Photo: Wide receiver Wayne Messam of the Florida State Seminoles celebrates during a game against the Miami Hurricanes in 1996. (Getty Images)

As Mayor of Miramar, Fla., and a former football player for Florida State University, Wayne Messam, a 44-year-old business owner, is used to achieving success at a high level.

After announcing his bid for the presidency Thursday, Messam believes he has a real shot at continuing his habit of success. A small-business owner for 20 years, he’s pitching himself as a candidate with an understanding of how government works on a local level.

“When people get elected into Washington with no local government experience,” Messam said, “they are so high in the stratosphere that they have no concept, no consciousness of some of the local challenges that cities and communities face. And America is basically a network of cities and communities.”

Messam, son of Jamaican migrants, grew up in a small town near Lake Okeechobee, where his mother worked as a housekeeper while his father cut sugar cane before becoming a mechanic. He played on the 1993 NCAA national championship team, hauling in six catches for 103 yards in the title game.

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Sure, he was never a governor or a senator. Neither was Donald Trump. Beyond his affinity and appreciation for local politics, Messam stands alone as the only Democratic candidate from a battleground state. Miramar, a city of 160,000, boasts more residents than South Bend, where Pete Buttigieg calls the shots for 103,000.

Messam, who says he favors universal healthcare, student loan forgiveness, infrastructure projects and addressing client change says he’d repeal Trump’s corporate tax cuts and ban military-style weapons. Turning his eyes to the rest of the world, Messam looked to China to address our lack of vision from leadership.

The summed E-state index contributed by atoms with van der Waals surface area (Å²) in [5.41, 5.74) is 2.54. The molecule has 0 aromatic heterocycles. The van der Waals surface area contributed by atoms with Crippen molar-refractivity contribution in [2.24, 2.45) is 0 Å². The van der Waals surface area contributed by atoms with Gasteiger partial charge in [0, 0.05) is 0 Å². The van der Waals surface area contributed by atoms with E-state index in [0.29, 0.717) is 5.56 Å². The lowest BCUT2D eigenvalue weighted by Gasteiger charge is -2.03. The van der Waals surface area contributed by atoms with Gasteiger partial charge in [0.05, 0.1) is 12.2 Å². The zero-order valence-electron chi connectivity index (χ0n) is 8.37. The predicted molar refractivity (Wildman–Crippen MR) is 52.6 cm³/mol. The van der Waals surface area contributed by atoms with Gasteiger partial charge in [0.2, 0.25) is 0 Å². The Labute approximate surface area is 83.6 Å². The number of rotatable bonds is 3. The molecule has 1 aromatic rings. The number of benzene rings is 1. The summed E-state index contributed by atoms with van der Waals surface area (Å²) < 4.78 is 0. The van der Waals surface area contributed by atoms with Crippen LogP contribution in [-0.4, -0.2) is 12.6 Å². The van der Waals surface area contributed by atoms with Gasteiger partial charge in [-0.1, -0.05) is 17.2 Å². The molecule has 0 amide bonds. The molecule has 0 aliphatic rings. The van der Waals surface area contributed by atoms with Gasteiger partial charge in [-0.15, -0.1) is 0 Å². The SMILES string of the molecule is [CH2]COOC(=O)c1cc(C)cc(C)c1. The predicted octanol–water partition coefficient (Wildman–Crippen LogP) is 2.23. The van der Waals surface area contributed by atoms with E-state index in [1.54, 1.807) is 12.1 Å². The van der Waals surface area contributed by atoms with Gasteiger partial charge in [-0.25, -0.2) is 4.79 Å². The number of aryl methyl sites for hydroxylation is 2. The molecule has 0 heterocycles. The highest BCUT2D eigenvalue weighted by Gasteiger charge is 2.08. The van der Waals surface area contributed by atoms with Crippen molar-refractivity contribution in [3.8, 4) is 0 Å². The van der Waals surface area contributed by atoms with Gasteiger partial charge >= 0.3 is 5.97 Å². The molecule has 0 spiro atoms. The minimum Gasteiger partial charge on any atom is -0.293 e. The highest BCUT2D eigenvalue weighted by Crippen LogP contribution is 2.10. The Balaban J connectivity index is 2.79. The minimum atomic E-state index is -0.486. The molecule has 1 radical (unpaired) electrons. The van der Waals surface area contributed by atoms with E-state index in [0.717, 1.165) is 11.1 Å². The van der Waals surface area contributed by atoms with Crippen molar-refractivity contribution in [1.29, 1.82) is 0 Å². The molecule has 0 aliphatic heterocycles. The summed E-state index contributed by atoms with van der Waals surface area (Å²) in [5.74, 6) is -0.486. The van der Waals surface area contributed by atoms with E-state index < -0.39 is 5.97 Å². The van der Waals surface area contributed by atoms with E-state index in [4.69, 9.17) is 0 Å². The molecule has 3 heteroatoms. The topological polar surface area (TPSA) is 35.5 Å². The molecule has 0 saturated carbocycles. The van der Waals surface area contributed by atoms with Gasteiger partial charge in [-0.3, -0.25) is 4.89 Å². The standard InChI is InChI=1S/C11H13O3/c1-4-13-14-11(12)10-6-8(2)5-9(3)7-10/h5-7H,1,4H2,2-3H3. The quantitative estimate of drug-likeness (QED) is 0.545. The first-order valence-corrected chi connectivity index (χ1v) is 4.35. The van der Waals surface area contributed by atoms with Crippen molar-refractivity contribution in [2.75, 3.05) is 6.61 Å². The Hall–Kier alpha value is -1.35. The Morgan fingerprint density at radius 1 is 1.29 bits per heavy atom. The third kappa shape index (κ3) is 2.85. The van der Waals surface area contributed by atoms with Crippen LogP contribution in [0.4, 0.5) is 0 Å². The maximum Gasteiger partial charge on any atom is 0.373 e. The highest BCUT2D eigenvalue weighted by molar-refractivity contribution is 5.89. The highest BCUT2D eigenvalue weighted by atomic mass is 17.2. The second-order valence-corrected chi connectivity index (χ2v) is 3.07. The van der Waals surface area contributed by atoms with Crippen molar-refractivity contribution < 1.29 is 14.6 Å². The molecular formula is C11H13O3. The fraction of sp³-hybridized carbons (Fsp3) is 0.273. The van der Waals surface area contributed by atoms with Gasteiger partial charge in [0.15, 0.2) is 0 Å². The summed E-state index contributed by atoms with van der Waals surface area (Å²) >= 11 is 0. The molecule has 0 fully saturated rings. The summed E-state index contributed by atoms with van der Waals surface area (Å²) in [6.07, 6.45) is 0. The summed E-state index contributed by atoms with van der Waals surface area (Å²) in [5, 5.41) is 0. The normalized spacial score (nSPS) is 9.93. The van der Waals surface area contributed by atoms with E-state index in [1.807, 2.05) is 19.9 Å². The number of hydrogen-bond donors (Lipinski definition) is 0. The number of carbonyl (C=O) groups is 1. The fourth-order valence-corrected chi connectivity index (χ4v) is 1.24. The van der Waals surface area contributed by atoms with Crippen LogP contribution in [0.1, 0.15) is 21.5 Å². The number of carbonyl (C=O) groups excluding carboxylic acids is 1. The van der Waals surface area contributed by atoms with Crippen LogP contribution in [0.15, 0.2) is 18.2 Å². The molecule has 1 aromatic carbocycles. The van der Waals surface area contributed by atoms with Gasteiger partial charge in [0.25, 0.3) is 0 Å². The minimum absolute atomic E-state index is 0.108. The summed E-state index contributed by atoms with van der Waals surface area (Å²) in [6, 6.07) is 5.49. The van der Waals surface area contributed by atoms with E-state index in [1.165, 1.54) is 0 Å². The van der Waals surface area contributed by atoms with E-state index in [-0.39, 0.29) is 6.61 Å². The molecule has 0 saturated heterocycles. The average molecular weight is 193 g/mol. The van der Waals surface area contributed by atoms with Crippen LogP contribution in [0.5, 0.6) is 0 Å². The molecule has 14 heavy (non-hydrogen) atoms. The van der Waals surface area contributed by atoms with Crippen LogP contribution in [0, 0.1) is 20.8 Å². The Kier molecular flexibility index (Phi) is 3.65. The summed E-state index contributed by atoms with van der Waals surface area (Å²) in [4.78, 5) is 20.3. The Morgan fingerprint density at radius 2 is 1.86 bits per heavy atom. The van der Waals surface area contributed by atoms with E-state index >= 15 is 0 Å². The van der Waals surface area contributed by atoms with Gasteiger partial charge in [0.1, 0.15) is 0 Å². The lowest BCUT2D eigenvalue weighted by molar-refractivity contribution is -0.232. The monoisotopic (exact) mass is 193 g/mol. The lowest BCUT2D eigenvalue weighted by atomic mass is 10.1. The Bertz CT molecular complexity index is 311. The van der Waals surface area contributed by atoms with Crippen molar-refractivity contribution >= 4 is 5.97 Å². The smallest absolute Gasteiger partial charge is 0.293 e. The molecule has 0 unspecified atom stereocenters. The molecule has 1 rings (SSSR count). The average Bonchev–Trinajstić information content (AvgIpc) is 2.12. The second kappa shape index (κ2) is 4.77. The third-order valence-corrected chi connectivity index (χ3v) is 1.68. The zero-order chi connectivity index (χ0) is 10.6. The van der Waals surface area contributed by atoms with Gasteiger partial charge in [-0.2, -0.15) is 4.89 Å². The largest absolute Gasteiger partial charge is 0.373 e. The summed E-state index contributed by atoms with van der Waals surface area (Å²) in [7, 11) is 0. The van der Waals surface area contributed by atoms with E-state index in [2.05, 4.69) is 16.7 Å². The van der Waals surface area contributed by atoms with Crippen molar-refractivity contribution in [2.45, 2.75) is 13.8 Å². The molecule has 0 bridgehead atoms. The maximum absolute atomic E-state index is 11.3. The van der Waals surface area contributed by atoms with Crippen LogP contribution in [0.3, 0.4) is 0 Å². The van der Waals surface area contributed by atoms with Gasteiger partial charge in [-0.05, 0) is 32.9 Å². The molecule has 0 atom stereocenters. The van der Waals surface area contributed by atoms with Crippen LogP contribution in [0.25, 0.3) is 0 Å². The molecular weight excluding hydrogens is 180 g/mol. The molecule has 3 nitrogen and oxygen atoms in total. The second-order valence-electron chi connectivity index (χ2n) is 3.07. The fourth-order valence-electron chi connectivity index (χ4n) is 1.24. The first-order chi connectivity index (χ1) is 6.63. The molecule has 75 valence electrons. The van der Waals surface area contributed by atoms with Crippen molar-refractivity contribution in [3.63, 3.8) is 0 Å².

“China just released a manifesto, a 50-year plan about their dominance and how the world is going to need China’s exceptionalism and greatness and leadership,” Messam told NBC. “Where is our plan?”

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Messam has been traveling to South Carolina, courting local party officials in a rural, football-mad state where his small-town roots and FSU credentials may sway voters. Messam believes a big enough splash during the state’s early primary will qualify him for national debates. Though he’d be the third black candidate and the least known amongst his peers, Messam is hoping to gain enough ground to introduce himself to a national audience.

“The promise of America belongs to all of us,” Messam said in his announcement video. “That’s why I’m going to be running for president.”